Go back to article: From the White Man’s Grave to the White Man’s Home? Experiencing ‘Tropical Africa’ at the 1924–25 British Empire Exhibition
Uncovering reception and visitors’ experiences
Delight, dissent and debate: expert visitors and detailed exhibition visits
Some expert visitors did seem to experience the exhibitions as intended. Medical Officers and Public Health officials from South Africa, Palestine, the USSR and Japan visited, and were reportedly impressed, having ‘gone away with much information as to the latest progress in Public Health work’. The Chief Medical Officer of New Zealand was particularly enthusiastic, and after the BEE closed in 1925, he requested that its medical sections be dispatched to Dunedin for a special exhibition in 1925–1926. Likewise, various distinguished visitors to the Walled-City were given private tours, and were apparently impressed by the displays. One of these, the Nigerian Emir of Katsina, inspected the exhibit, viewed its displayed films, and met with the Nigerian craft-workers. He was reportedly ‘particularly charmed with his reception’ (West Africa, 20 September 1924, p 999) and awed by the fair as a whole. He stated, ‘through an interpreter that Wembley stood alone easily; he had never seen anything to equal it’ (The Manchester Guardian, 2 October 1924). The Colonial Secretary, J H Thomas was given a detailed tour of the city, and took great interest in West African industries, histories and peoples. He remarked to Lady Guggisberg, wife of the governor of the Gold Coast, that ‘you must be very proud of your people’. To which Lady Guggisberg promptly answered, ‘we are’ (West Africa, 12 July 1924, p 708A). Psychoanalyst Carl Jung was also fascinated by the Walled-City. In his Memories, Dreams, Reflections (1961), he wrote that he ‘was deeply impressed by the excellent survey of the tribes under British rule’ at the BEE, which inspired him ‘to take a trip to tropical Africa’ (1989, p 253). At the end of the 1924 season, a reporter for West Africa felt that although the story ‘that the Gold Coast is the “White Man’s Grave” has been hard to live down, much has been done to kill it’ (West Africa, 27 September 1924, p 1037).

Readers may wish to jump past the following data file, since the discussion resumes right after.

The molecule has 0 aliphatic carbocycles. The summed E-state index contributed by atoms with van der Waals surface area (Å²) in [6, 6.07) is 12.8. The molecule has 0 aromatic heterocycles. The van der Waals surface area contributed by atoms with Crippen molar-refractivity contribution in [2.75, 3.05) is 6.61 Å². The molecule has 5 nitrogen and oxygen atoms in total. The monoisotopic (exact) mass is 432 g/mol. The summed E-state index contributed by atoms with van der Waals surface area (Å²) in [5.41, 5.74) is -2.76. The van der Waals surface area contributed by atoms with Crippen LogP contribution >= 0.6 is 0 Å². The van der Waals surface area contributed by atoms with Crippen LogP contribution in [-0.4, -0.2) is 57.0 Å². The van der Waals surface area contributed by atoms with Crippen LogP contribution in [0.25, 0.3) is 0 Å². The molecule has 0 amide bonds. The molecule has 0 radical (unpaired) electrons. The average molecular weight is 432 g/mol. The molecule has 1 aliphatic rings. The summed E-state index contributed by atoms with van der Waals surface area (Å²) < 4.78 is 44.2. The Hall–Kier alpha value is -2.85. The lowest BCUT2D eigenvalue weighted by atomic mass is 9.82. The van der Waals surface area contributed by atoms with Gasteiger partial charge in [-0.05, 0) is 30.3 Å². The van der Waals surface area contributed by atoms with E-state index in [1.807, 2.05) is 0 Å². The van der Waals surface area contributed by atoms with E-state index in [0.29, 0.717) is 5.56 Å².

Other visitors, however, had expected complete verisimilitude, and were left unconvinced. Many settlers in Nigeria and the Gold Coast who had returned to Britain to visit the West African Walled-City found it replete with hyperbole and inaccuracies. Many of their responses appeared in West Africa, a periodical dedicated to the colonial development of that region. One writer, in response to a speech from BEE-planner Lord Stevenson was critical of the idea that disease had been pacified in the Gold Coast, calling this idea ‘unjust and absurd’. He argued that while tropical medicine had improved the situation, ‘the belief that somewhere in West Africa careers in agriculture are awaiting thousands of young Britons…is pathetically far from the facts’ (2 August 1924, p 778).
Other settlers in West Africa interpreted the exhibits quite differently: as an inaccurate misrepresentation of Africa as a ‘Dark Continent’, rather than as the rapidly developing region they had chosen to settle in. They, and West African students in London, lodged complaints on the grounds that curators had gone too far in showing off a spectacle of foreignness, and neglected the realities of West African life (West Africa, 4 October 1924, p 1050). One disgruntled trader wrote to the editor of West Africa (12 July 1924, pp 708A–708B) to complain that while the Walled-City had succeeded in showing ‘make-believe’ African culture, ‘curios and bric-a-brac’, it had failed to showcase its economic potential. Another trader grumbled that the pavilion represented ‘primitivity’, rather than the rapid urbanisation that was taking place in West Africa (West Africa, 22 August 1925, p 1052). Perhaps the best example of this is a cartoon in West Africa, which suggested that while real cities like Lagos were sites of impressive development, the Walled-City was a terrifying representation of Darkest Africa. In this cartoon, drawn by a British tradesman from Lagos, the displays were presented as frightening, depicting Africans as violent and primitive, and African environments as dangerous and diseased. At the end, the tradesman flees the terrifying confines of the Walled-City, bound for the comparative comfort and safety of Lagos.